Swedish Scientists Have Spent Almost 20 Years Sneaking Bob Dylan Lyrics into Articles
09/29/2014 AT 06:05 PM EDT
The group's competition dates back to when a team from the Karolinska Institute in Stockholm published a paper about, er, flatulence, titled, "Nitric Oxide and Inflammation: The Answer Is Blowing in the Wind."
"We both really liked Bob Dylan and we thought the quotes really fitted [sic] nicely with what we were trying to achieve with the title," Professor Eddie Weitzberg told The Local.
The trend continued, until a few years later, when a sharp-eyed librarian took notice of another article written by two other professors at the same university titled, "Blood on the Tracks: A Simple Twist of Fate," which describes very little about anything scientific, but does use two Dylan songs instead of just one.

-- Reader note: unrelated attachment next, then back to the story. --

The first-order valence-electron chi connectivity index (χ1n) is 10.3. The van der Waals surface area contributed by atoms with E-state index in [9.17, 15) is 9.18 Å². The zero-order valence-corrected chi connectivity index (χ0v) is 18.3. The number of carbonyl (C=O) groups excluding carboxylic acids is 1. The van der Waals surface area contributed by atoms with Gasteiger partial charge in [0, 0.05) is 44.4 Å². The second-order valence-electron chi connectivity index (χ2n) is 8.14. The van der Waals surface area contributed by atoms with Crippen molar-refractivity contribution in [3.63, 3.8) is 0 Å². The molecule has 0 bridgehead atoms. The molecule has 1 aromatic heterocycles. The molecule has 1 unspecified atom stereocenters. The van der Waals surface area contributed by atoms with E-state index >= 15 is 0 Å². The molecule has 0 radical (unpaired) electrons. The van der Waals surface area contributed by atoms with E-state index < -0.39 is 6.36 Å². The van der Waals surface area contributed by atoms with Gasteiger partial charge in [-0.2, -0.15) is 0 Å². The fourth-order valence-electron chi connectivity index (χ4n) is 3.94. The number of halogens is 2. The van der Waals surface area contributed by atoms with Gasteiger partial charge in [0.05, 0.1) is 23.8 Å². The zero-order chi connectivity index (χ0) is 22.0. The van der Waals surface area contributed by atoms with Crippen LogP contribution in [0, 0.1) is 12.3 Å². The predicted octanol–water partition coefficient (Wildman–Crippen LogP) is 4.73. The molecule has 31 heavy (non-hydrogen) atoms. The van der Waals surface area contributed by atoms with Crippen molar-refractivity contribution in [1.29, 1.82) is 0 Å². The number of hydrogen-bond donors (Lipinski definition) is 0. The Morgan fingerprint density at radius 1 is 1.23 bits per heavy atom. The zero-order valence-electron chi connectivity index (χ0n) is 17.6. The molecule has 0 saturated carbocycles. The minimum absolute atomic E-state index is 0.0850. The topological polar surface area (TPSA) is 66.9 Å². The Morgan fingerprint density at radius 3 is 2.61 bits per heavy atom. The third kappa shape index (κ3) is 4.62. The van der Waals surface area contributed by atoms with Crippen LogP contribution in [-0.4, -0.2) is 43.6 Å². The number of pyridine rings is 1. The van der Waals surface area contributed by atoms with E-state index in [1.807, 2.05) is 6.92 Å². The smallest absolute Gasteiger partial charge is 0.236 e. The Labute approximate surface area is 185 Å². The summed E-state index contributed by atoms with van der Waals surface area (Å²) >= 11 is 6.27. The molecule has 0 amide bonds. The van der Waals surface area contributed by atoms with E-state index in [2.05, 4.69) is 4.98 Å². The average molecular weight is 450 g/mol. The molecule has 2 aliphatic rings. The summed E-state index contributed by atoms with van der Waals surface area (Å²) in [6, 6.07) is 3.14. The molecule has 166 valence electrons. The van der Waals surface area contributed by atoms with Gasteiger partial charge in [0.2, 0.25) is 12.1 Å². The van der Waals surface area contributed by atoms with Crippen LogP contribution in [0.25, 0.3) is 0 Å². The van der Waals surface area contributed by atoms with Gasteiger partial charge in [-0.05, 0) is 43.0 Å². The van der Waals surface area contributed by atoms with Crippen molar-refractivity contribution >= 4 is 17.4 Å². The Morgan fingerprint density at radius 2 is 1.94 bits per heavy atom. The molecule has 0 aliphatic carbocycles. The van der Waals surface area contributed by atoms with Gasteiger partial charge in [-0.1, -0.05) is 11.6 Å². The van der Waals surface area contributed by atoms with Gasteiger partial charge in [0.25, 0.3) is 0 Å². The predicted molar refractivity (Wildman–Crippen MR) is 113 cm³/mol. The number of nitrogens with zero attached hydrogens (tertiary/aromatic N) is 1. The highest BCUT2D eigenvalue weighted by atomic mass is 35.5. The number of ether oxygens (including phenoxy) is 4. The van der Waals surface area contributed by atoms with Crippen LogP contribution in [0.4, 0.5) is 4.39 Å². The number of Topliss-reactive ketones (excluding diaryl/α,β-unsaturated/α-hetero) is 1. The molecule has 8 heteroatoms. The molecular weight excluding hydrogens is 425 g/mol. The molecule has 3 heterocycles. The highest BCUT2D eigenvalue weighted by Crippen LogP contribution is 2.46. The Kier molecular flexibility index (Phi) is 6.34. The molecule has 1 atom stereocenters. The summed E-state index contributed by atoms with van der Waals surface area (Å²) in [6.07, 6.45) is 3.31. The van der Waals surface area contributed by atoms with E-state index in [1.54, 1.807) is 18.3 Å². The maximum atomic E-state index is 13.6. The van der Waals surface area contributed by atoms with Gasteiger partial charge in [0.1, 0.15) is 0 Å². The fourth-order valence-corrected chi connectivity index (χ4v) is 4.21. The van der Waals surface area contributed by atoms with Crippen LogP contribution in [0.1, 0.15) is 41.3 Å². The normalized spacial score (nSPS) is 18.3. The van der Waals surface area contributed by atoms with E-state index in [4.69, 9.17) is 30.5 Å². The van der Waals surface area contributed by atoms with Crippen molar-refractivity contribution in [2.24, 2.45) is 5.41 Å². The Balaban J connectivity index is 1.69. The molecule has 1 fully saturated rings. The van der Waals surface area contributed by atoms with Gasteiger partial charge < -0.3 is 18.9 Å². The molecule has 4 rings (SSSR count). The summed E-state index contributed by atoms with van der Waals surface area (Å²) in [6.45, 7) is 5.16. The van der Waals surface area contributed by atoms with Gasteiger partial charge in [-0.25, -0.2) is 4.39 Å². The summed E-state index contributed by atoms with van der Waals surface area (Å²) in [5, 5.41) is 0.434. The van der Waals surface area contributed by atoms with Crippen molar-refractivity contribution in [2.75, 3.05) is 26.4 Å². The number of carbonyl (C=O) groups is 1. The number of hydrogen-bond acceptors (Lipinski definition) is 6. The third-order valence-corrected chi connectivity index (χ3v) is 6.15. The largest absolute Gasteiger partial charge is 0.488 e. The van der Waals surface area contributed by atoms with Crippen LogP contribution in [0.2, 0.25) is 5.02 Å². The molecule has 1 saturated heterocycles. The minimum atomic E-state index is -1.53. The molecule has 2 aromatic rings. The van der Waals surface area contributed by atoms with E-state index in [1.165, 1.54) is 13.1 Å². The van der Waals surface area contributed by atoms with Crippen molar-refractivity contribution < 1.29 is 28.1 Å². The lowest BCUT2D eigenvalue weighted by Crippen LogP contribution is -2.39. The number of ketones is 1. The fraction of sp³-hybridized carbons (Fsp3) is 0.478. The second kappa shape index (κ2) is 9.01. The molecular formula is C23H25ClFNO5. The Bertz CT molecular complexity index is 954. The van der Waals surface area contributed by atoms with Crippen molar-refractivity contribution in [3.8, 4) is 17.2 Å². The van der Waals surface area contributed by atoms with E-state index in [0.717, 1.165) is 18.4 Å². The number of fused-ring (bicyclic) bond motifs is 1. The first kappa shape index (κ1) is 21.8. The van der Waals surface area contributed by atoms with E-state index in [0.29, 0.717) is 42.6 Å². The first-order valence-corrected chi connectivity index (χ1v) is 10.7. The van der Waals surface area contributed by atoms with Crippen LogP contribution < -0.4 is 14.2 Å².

The librarian contacted Weitzberg with the coincidence, and Weitzberg and his original partner in Dylan-referencing, John Jundberg, then extended their colleagues a formal challenge to see which of them could insert the most Dylan lyrics into their articles before retirement. (The winner gets a free lunch, and possibly "One More Cup of Coffee.")
The foursome were joined by another professor, Kenneth Chien, who's been playing the game for years, with articles like "Tangled up in Blue: Molecular Cardiology in the Postmolecular Era."
The group is careful to maintain their professionalism: "We're not talking about scientific papers – we could have got in trouble for that," Weitzberg said. "But rather articles we have written about research by others, book introductions, editorials and things like that."
"I would much rather become famous for my scientific work than for my Bob Dylan quotes," he adds, laughing.
"But yes," he notes, "I am enjoying this!"